How Do Glaciers Form?


Quick Answer

A glacier forms when a specific environment gets consistent snowfall throughout the year, causing the snow to accumulate rather than melt. The accumulation and compacting of snow by pressure eventually becomes glacial ice. Thus, sufficient moisture in the air and cold air are instrumental in the formation of glacier.

Continue Reading
Related Videos

Full Answer

A glacier is a large mass of ice floating in the sea next to a landform, such as a mountain or valley, or resting on land. Antarctica is considered a glacier because the vast ice sheet virtually covers the width of the land. The Baltoro Glacier and the Glacier National Park are two of types of large-scale glaciers. Other relatively smaller glaciers can be found on mountains, occupying bowl-shaped depressions or a valley in the mountain.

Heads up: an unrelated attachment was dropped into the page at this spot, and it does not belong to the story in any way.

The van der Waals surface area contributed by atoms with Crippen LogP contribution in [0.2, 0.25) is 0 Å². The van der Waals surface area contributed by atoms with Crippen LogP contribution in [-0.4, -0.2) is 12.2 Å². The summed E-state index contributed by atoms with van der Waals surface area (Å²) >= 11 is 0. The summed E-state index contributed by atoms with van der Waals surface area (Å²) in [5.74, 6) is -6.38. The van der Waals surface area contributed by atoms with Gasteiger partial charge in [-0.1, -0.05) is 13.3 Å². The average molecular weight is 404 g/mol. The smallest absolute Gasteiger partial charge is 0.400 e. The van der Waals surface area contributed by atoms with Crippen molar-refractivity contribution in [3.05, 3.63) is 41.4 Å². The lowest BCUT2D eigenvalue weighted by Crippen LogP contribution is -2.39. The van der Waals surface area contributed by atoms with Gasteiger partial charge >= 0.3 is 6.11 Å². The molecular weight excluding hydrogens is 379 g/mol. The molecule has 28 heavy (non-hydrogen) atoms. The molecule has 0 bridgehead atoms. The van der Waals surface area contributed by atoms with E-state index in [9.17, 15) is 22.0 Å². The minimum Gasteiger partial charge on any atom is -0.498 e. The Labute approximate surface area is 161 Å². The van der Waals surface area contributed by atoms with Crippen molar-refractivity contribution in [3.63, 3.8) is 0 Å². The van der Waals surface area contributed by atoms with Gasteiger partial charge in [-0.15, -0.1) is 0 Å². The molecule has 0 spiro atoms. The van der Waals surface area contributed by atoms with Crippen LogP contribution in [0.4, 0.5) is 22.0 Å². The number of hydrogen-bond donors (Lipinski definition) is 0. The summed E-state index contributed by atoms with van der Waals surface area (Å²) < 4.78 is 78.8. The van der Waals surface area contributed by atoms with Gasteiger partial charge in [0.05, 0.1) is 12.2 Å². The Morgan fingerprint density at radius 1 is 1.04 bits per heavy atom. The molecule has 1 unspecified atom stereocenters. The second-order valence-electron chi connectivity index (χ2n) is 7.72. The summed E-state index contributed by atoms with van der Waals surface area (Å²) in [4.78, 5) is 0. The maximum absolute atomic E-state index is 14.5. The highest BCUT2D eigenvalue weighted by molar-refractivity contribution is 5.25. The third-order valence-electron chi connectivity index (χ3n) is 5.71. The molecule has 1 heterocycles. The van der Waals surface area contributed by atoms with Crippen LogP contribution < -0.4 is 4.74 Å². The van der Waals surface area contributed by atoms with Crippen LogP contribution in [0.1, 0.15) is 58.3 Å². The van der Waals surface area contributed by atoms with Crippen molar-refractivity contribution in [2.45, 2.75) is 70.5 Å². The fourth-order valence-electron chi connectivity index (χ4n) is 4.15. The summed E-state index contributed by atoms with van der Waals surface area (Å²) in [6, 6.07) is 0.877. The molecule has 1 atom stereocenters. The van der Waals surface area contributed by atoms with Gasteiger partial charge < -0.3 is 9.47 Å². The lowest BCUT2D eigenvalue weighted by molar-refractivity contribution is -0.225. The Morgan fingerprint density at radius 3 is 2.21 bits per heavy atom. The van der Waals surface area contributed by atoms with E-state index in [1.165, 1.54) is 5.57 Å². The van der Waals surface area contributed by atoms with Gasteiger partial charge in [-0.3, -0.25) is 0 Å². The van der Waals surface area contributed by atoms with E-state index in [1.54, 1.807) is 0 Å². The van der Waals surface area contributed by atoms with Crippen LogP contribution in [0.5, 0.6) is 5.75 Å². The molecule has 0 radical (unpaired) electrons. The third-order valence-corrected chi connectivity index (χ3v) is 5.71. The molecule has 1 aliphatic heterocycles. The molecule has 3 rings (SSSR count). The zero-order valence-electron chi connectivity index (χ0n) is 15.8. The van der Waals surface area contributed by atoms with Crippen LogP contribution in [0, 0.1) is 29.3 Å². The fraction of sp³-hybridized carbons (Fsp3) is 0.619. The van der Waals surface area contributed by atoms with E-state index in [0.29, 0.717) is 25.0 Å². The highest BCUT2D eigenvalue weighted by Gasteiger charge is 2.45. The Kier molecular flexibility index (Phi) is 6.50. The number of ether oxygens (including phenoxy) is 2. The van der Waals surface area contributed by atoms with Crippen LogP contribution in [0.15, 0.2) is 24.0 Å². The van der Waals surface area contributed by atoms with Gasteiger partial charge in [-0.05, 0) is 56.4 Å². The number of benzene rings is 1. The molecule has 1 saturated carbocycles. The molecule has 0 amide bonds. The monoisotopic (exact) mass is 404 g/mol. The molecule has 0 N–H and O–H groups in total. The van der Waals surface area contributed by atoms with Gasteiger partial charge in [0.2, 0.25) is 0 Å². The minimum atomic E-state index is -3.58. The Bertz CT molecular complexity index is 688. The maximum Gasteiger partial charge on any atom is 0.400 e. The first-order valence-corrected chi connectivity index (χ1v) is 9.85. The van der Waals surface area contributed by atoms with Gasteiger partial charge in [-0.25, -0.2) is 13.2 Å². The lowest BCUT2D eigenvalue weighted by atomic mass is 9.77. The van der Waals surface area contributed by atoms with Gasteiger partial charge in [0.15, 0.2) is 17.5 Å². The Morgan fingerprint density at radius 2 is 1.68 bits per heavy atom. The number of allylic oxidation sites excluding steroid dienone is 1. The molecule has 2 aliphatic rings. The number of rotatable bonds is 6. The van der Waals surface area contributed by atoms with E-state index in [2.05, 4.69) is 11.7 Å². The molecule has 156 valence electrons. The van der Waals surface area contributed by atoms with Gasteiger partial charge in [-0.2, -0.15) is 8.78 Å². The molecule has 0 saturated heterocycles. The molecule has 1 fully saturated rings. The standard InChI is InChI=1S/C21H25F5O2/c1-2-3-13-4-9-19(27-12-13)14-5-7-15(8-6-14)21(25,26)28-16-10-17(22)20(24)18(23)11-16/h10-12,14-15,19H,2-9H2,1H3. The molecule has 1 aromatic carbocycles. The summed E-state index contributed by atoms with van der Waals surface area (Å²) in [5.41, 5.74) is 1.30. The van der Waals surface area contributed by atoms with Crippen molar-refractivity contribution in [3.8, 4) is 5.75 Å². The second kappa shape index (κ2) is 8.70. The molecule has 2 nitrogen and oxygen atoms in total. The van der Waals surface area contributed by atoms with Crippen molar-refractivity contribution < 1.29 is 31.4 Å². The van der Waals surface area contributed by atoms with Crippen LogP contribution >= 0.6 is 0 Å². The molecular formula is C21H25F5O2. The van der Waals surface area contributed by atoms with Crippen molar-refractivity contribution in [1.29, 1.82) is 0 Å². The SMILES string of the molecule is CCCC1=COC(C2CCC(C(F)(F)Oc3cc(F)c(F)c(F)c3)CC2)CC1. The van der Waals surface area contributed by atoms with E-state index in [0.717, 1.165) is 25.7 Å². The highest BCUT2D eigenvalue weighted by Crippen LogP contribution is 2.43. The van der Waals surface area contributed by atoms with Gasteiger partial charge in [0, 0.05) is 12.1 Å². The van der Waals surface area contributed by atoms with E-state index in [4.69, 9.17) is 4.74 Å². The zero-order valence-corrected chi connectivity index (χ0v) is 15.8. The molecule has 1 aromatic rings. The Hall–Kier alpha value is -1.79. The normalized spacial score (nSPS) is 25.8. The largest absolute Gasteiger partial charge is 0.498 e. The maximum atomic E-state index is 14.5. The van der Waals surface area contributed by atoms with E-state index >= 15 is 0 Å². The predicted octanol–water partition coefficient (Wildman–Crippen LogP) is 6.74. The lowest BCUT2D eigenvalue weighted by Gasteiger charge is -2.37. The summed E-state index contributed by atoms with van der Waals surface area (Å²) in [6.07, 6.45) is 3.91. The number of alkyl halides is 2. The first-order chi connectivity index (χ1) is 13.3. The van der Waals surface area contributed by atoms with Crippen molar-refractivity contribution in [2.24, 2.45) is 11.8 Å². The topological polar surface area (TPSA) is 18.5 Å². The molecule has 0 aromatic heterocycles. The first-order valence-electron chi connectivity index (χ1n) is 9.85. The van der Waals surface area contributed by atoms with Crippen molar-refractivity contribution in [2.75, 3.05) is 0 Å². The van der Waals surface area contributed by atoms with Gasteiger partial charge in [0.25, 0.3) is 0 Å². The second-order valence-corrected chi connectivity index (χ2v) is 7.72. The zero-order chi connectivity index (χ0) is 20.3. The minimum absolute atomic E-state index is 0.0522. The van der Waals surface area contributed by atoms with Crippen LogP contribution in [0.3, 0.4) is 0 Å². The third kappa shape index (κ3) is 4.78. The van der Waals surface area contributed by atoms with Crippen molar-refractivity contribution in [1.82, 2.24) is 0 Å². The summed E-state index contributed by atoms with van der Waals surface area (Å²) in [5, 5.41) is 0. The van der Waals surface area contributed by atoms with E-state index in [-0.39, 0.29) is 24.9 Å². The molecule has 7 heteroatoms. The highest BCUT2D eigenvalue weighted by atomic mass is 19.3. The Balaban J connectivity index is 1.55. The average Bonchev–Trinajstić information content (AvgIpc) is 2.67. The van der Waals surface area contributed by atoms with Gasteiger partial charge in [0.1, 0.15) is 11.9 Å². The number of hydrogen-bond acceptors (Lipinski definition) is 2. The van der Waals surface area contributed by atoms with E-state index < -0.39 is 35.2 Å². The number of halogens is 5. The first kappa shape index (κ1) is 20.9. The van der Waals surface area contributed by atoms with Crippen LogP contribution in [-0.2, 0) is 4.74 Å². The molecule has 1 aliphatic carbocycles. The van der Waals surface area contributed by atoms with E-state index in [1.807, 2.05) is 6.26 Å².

A glacier moves constantly, either by basal slip or by an internal flow called creeping. In a basal slip, the weight of the compacted snow causes a thin layer of ice to melt on the base of the glacier. The water acts as a lubricant and causes the glacier to slide downhill. Sliding glaciers often occur in temperate environments. In an internal flow, the extreme coldness of the glacier causes the individual ice crystal structures to deform and slip like a deck of piled cards. The rigid ice may also form cracks or crevasses that break the surface of the large mass of ice into smaller blocks. The flow of the glacial ice is highly driven by gravity, causing the slipping or creeping ice to move downward.

Learn more about Earth Science

Related Questions